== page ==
LEMS To Light 

LEMS Aware was created to help physicians recognize, diagnose, and treat Lambert-Eaton myasthenic syndrome (LEMS), a rare, yet frequently misdiagnosed, neuromuscular disorder.1


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Information to help you change lives.

LEMS Aware delivers relevant content, resources, and expert insights to assist physicians who may encounter, or be treating, patients with LEMS. Wherever your patient is on their journey to feeling better—searching for a diagnosis or the right treatment—this site can help you guide them to that next milestone. Sign up to receive alerts about new updates and offerings from LEMS Aware.

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On the basis of our experience with the six patients, three of whom were found to have intrathoracic malignant lesions…it is interesting to speculate that the neuromuscular syndrome described may in some way be related to the malignancy.

Should this syndrome prove to be of some clinical importance, electromyography and stimulation of nerves must be given the greatest credit. Without these techniques, the syndrome would have been confused with myasthenia gravis and its significance would have continued to elude us.2
—Eaton and Lambert, 1957
Lab scientists

Lambert-Eaton myasthenic syndrome, also known as LEMS, is an autoimmune disorder that affects neuromuscular transmission. It is named for Dr. Edward Lambert and Dr. Lee Eaton—the two Mayo Clinic neurologists who first described the clinical and electrophysiological characteristics of the syndrome in 1957.3

LEMS typically begins with lower-limb muscle weakness and general fatigue, making it difficult for patients to rise from a seated position, climb stairs, or even walk.3 LEMS can also start within or progress to the muscles of the upper arms and shoulders4, making self-care and independence difficult.3 Many patients also experience autonomic symptoms, such as dry mouth and constipation.3,4 More detailed information about LEMS and its symptoms is available in the next section.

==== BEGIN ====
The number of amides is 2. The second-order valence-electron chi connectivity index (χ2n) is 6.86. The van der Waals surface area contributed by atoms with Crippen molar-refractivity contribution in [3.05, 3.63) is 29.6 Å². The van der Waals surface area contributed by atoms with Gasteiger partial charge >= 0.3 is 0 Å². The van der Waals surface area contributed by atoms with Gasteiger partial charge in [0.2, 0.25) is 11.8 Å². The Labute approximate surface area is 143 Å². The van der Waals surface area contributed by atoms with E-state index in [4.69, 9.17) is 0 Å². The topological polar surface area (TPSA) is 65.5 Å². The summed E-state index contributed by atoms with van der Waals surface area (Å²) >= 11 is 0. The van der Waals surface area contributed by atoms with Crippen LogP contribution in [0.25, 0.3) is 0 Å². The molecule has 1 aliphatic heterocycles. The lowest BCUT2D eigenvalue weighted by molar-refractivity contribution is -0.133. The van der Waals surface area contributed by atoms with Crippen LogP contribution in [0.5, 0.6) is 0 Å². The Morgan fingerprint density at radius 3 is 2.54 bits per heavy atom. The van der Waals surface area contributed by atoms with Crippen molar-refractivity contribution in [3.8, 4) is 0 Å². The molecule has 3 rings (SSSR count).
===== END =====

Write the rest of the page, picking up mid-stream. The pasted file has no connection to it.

Consult with a representative

Whether you’re familiar with LEMS or just learning about it, LEMS Aware has representatives available to answer any questions you may have.



In 2020, the COVID-19 Working Group—an international coalition of physicians and scientists—released treatment guidelines for patients with LEMS and related neuromuscular conditions during the coronavirus pandemic.5 Since that article was published, the situation has evolved significantly.

The American Association of Neuromuscular & Electrodiagnostic Medicine (AANEM) continues to review the currently available resources and recommendations published by the most reputable sources of healthcare information to put together guidance for physicians treating patients with neuromuscular disorders.

Visit the AANEM website to find the latest guidance regarding COVID-19.


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LEMS differential diagnosis

There are several neuromuscular conditions that share clinical symptoms with LEMS and can lead to delays in diagnosis and appropriate treatment. Discover key clues that can help expedite a diagnosis for your patients.


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Tips for telehealth diagnosis

With the rise of the COVID-19 pandemic, the convenience and safety of telemedicine continue to make sense for patients dealing with mobility issues and increased health risks associated with a suspected neuromuscular condition. Find helpful tips for making a remote diagnosis of LEMS.


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The link between LEMS and cancer

LEMS is caused by pathogenic autoantibodies to voltage-gated calcium channels in the neuromuscular junction. In up to 60% of cases, these autoantibodies are produced in response to an underlying tumor.4 Learn more about the connection between cancer and LEMS and how a LEMS diagnosis may help uncover a hidden malignancy.


Stay informed

LEMS Aware is designed to be a resource for physicians to find the latest clinical data, news, and information regarding the diagnosis and treatment of patients with LEMS. Sign up for email alerts so that we can let you know as new content—such as teaching aids, webinars, and other useful resources—becomes available.